HEAVEN BELONGS TO YOU – The shortest track, and oddly the fourth, off the record opens with an introduction to the GINGER era; Quite similar to the skit, scene, and cinema interludes found in the saturation trilogy. This track could be viewed as a precursor to the second track to follow it, IF YOU PRAY RIGHT, as they flow together seamlessly. That being said, in the context of the record the placement makes a lot of sense. The groups unconventional style of recording allows for HEAVEN BELONGS TO YOU to separate the tone within the album; giving room for new topics of discussion, as well as new musicality. Still well composed and a solid transition through the album, HEAVEN BELONGS TO YOU is more of a piece to tie together the record than to stand on its own.

ST. PERCY – Opening with a new vibe to the record, the monotone intonation and heavier beats bring a more familiar feeling to long time BROCKHAMPTON fans. Kevin Abstract opens the track, followed by another melodic interlude now signature to the boy band. The track is a full BH production, transitioning between hard hitting verses by Matt Champion and Dom McLennon, while also featuring classic Bearface verses and Merlyn Wood interruptions. This is a familiar sound and a stand out on the record and one of the bops of the record. Definitely give this track a few plays.

IF YOU PRAY RIGHT – Sitting as the longest track on the record and completing the phrase heavily representative of the project “If you pray right, heaven belongs to you,” a reference to the song “If You Pray Right (Heaven Belongs To You)” by Nina Simone, IF YOU PRAY RIGHT was the second single released precursing the record. Ranging from topics of Buddhism and monetary restrictions to reactions to a Jehovah’s Witness, the track features verses from five of the vocal members in the group; delving into the heavily discussed topic of religion on the album. Hard hitting 808’s open the record along with an underlying erie synth. This track is one that requires a few thorough listens to fully process it. The first verse is that of Dom McLennon; one of his best on the album. The odd melodies and unconventional vocal performances that follow, paired with trumpets, impressive synths and drums, as well as switch ups in bridges and melodies are unique to the group; IF YOU PRAY RIGHT is a signature BROCKHAMPTON arrangement.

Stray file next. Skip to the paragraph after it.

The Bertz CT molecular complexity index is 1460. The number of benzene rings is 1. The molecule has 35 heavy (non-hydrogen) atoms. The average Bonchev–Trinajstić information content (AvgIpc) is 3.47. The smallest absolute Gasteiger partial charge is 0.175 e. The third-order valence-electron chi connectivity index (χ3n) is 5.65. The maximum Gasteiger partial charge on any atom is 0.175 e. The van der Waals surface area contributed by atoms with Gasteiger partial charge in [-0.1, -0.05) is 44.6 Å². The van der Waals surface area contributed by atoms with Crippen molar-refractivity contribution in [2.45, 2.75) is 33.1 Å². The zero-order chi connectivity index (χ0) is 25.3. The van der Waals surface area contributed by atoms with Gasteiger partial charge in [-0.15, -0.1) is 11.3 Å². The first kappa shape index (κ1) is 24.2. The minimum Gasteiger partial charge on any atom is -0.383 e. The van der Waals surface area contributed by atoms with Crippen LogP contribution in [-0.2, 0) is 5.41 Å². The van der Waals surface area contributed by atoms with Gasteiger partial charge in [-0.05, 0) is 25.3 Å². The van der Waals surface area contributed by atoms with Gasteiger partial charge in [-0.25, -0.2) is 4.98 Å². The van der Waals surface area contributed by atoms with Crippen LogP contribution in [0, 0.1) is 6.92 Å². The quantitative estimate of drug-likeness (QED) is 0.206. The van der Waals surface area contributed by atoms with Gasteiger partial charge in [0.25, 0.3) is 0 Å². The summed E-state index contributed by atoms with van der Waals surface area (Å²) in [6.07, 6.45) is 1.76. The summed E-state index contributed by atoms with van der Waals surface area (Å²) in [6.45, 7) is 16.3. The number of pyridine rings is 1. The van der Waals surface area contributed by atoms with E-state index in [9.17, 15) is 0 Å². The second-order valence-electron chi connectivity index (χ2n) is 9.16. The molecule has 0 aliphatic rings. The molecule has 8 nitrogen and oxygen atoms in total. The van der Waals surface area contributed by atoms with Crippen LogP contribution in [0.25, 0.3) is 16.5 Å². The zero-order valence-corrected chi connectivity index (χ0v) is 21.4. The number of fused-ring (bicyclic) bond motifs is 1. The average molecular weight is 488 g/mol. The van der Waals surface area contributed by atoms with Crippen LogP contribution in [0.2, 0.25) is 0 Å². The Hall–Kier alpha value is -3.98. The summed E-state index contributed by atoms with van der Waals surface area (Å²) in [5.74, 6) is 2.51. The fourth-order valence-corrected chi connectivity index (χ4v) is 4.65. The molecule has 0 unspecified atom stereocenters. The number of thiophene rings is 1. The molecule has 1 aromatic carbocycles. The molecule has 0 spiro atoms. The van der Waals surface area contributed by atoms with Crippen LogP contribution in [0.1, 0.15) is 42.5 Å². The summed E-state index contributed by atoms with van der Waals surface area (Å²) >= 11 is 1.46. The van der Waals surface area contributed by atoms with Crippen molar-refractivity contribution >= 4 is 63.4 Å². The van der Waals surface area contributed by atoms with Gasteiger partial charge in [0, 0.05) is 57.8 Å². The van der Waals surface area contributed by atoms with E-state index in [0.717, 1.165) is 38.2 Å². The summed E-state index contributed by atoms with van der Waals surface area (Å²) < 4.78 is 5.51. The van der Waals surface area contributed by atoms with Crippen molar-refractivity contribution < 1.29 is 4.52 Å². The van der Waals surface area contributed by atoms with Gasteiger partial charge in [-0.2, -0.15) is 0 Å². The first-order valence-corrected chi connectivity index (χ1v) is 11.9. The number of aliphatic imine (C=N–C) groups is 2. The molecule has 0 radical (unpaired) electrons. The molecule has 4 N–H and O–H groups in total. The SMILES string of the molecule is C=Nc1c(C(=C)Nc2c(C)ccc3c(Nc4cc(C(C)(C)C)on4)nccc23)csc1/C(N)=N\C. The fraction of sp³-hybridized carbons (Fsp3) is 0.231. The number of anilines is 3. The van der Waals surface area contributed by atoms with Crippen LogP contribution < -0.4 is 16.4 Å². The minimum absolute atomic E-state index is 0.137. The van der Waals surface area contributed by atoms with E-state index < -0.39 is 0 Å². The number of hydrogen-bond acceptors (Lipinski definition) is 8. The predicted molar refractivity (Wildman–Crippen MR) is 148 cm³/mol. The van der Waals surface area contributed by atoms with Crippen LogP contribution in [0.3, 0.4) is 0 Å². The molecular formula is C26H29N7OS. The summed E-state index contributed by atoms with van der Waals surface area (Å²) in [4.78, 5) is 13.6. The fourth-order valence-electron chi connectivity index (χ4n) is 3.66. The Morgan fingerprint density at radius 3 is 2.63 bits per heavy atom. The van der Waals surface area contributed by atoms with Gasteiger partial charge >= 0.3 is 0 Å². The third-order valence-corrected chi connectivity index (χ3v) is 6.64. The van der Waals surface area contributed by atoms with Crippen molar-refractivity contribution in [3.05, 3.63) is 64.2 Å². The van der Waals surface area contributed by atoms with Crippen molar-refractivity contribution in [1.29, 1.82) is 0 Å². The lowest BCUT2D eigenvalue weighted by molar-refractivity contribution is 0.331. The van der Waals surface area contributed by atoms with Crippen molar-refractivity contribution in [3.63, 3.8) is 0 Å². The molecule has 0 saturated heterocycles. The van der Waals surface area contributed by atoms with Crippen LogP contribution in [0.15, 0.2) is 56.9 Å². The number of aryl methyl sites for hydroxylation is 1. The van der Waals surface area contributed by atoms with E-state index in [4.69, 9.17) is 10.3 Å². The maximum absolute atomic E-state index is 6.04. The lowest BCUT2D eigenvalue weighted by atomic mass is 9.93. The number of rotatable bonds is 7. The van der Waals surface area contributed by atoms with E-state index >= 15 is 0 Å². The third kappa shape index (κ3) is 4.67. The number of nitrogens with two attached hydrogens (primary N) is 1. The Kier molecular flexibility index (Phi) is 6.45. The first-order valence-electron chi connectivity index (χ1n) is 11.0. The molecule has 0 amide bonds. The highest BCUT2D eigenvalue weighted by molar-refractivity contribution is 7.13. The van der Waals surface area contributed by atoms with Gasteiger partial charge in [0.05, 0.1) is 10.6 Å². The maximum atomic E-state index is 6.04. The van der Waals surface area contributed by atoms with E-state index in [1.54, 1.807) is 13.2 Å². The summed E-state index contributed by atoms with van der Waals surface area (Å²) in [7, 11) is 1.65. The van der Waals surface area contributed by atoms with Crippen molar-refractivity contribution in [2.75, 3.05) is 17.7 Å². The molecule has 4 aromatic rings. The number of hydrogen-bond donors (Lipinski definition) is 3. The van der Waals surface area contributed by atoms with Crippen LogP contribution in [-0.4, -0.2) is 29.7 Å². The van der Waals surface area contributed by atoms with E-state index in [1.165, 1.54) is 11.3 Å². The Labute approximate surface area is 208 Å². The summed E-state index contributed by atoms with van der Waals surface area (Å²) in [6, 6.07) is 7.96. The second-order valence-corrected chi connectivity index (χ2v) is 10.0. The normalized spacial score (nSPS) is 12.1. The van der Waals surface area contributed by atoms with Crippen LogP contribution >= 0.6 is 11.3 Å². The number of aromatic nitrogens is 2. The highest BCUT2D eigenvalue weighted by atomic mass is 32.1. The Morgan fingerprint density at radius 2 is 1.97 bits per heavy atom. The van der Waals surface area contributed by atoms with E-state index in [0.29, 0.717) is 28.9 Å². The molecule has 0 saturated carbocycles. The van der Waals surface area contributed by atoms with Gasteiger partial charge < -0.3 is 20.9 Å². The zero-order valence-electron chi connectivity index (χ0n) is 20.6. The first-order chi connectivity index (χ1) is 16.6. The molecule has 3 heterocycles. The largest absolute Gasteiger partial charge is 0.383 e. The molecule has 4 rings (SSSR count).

DEARLY DEPARTED – Due to the subject matter of the record, this cinematic track buried within the album is quickly becoming a fan favorite. The impressive synth, guitar, and drum musicality flowing throughout the piece sets the tone perfectly for the mood in which this was recorded. Although it only features vocal performances from four of the members; Kevin Abstract, Joba, Matt Champion, and Dom McLennon respectively, this is one of, if not the most raw and reflective song the group has ever released. The record was recorded in the order of members appearances; each revealing another reflective layer that can be inferred from the intense title. Focusing on topics of loss and the trauma that comes with it, DEARLY DEPARTED is one that anyone can connect to. Whether it be a friend, relative, or ex-BH-member Ameer Vann, the record is extremely heavy hitting and emotional. The amount of attention the track is receiving can be attributed to McLennon’s verse; partly reflecting on his thoughts of the former group member being kicked out due to allegations against him; you can feel the raw emotion of the verse wrapping up the track with a breaking of headphones and mic.

I BEEN BORN AGAIN – Completely shifting the tone from the former track, I BEEN BORN AGAIN opens with mischievous whispering that later carries into a sermon like preach and wrapped up by Matt Champion explosive verse. There is no question as to why I BEEN BORN AGAIN was the lead single for this project. It features each member on the track and serves as one of the harder hitting records off the project, becoming more of a bop the further you get into the track. The Shangri-La, shouted out in Joba’s verse, happens to be the legendary recording studio of Rick Rubin where the track and some of the album was made; a big milestone in the group’s discography. IBBA is a record you could read into and study the credits and lyrics of, or just vibe along with; regardless of how you enjoy listening to music, this track is undoubtedly one of the stronger ones off the record and well worth your time.